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Tips on Peegee Hydrangea

Posted by mo_flowers MO (My Page) on
Fri, Apr 13, 07 at 21:02

I would like to try growing a Peegee Hydrangea. Has anyone had success with growing these? Any tips? (Planting after this cold snap, of course).

Follow-Up Postings:

RE: Tips on Peegee Hydrangea

Pretty much the same as all hydrangeas, they prefer acidic soil so change your pH.

Here is a link that might be useful: Growing Hydrangeas

RE: Tips on Peegee Hydrangea

PeeGee's (Hydrangea paniculata 'Grandiflora') requires some direct sunlight, about 6 hours daily, to bloom well. They will not flower at all in full shade. It blooms on new wood, in mid to late summer, so can be pruned or shaped in the spring. Soil type is not that important, but a sandy or other fast draining soil will require frequent irrigation until the shrub/tree is well established. Once established, it is very drought tolerant.They can be grown as a multi-trunk shrub or trained/pruned into a single standard tree form. In either case, they can become very large, width & height, so allow plenty of room for them to grow.
They are probably the most cold hardy of all Hydrangea species. During the recent cold blast, my temperatures were in the mid 20's for a couple of nights and they sustained no visible leaf damage, while all of the other Hydrangea species and many trees suffered major foliage damage.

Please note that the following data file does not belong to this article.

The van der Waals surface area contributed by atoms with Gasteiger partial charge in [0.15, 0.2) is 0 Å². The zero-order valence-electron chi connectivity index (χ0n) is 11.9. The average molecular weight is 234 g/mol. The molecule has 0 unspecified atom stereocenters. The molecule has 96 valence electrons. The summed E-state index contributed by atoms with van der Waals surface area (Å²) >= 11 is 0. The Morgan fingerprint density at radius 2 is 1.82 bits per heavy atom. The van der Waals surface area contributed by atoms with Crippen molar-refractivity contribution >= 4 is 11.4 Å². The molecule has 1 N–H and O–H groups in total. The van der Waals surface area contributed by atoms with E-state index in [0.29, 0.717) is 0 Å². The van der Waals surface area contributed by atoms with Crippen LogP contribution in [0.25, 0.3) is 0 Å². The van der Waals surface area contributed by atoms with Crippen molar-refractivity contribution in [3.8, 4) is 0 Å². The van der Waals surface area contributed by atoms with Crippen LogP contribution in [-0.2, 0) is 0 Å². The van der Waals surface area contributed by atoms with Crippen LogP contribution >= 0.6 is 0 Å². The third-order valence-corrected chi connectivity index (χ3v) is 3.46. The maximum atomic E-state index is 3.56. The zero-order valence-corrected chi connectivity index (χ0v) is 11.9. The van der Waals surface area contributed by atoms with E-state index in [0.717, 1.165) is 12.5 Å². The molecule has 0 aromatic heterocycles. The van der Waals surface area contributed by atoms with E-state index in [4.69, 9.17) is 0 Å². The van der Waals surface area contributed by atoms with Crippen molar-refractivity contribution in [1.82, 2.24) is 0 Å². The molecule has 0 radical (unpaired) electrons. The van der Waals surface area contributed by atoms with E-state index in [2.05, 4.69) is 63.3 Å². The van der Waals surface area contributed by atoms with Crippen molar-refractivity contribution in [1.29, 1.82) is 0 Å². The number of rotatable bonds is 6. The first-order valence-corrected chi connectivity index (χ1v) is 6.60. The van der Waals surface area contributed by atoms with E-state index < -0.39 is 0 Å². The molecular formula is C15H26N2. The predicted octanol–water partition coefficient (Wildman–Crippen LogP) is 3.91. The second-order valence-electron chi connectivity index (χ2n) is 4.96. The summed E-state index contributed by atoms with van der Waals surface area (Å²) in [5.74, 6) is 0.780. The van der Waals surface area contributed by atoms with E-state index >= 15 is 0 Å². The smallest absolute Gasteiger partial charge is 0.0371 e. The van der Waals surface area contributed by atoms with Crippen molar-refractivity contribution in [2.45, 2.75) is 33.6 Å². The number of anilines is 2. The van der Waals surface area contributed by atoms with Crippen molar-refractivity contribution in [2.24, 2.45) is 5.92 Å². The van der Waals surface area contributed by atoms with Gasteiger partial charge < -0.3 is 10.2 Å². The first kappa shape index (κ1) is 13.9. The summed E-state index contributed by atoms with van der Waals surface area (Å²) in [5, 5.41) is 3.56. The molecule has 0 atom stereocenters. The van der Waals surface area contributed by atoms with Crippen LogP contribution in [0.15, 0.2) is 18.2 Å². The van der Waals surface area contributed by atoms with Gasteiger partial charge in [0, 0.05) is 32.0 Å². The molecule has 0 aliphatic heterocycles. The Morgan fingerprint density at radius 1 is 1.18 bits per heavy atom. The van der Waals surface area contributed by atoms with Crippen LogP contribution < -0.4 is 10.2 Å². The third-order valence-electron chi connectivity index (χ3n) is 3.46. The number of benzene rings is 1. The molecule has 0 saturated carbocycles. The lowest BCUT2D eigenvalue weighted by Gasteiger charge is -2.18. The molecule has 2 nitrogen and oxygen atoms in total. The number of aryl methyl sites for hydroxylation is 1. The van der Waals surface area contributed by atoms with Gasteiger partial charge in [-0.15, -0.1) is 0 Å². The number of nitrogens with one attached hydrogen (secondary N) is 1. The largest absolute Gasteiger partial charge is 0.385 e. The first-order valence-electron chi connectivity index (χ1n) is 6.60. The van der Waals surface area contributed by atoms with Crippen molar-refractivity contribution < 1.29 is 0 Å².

If you like white flowers, this is an easy plant to grow.

Here is a link that might be useful: Hydrangea paniculata - PeeGee & Family

RE: Tips on Peegee Hydrangea

Thanks for the advice! Getting sun will be no problem. I am planting in a full sun area that gets no less than 8 hrs. sun a day. I am planting in an area in which I need a decorative tree to give shade to some other plants that need the shade (one is a Miranda Hydrangea) which needs more shade than it's going to get in that sunny spot. I hope the PeeGee grows fast! I do water that area regularly every summer (every day).

I wanted a tree, not enormous, but large enough to provide some shade to an area that really doesn't get any shade to speak of. It sounds like this one can take (once established) the kind of crazy weather we can get here in the Ozarks. Dry summers almost to drought, late freezes, geez... I think we've had it all.

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